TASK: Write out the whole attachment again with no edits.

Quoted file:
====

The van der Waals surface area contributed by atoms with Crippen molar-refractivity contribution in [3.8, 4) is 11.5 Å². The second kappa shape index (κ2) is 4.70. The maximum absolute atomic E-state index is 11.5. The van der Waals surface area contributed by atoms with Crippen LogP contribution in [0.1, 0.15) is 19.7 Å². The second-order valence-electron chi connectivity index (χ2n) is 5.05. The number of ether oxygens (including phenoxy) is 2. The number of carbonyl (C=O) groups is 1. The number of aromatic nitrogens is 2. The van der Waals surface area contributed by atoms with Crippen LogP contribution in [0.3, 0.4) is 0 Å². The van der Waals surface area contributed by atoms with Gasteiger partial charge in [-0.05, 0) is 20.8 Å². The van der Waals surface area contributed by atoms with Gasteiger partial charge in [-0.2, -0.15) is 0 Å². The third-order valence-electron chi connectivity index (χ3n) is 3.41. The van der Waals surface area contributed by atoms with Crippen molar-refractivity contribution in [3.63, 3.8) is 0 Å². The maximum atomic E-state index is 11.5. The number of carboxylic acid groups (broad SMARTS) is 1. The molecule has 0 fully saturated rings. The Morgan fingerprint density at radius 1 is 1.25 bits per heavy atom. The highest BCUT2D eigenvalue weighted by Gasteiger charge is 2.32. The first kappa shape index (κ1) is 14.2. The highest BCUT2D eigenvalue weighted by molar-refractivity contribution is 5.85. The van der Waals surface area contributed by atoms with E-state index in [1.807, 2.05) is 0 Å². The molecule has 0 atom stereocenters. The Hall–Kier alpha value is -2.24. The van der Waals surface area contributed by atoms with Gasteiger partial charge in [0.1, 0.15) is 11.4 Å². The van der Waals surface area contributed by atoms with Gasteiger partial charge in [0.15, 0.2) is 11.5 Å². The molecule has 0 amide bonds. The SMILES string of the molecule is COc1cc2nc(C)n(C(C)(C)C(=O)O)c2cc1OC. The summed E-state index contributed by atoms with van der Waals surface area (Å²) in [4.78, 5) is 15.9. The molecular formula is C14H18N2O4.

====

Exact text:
The van der Waals surface area contributed by atoms with Crippen molar-refractivity contribution in [3.8, 4) is 11.5 Å². The second kappa shape index (κ2) is 4.70. The maximum absolute atomic E-state index is 11.5. The van der Waals surface area contributed by atoms with Crippen LogP contribution in [0.1, 0.15) is 19.7 Å². The second-order valence-electron chi connectivity index (χ2n) is 5.05. The number of ether oxygens (including phenoxy) is 2. The number of carbonyl (C=O) groups is 1. The number of aromatic nitrogens is 2. The van der Waals surface area contributed by atoms with Crippen LogP contribution in [0.3, 0.4) is 0 Å². The van der Waals surface area contributed by atoms with Gasteiger partial charge in [-0.05, 0) is 20.8 Å². The van der Waals surface area contributed by atoms with Gasteiger partial charge in [-0.2, -0.15) is 0 Å². The third-order valence-electron chi connectivity index (χ3n) is 3.41. The van der Waals surface area contributed by atoms with Crippen molar-refractivity contribution in [3.63, 3.8) is 0 Å². The maximum atomic E-state index is 11.5. The number of carboxylic acid groups (broad SMARTS) is 1. The molecule has 0 fully saturated rings. The Morgan fingerprint density at radius 1 is 1.25 bits per heavy atom. The highest BCUT2D eigenvalue weighted by Gasteiger charge is 2.32. The first kappa shape index (κ1) is 14.2. The highest BCUT2D eigenvalue weighted by molar-refractivity contribution is 5.85. The van der Waals surface area contributed by atoms with E-state index in [1.807, 2.05) is 0 Å². The molecule has 0 atom stereocenters. The Hall–Kier alpha value is -2.24. The van der Waals surface area contributed by atoms with Gasteiger partial charge in [0.1, 0.15) is 11.4 Å². The van der Waals surface area contributed by atoms with Gasteiger partial charge in [0.15, 0.2) is 11.5 Å². The molecule has 0 amide bonds. The SMILES string of the molecule is COc1cc2nc(C)n(C(C)(C)C(=O)O)c2cc1OC. The summed E-state index contributed by atoms with van der Waals surface area (Å²) in [4.78, 5) is 15.9. The molecular formula is C14H18N2O4.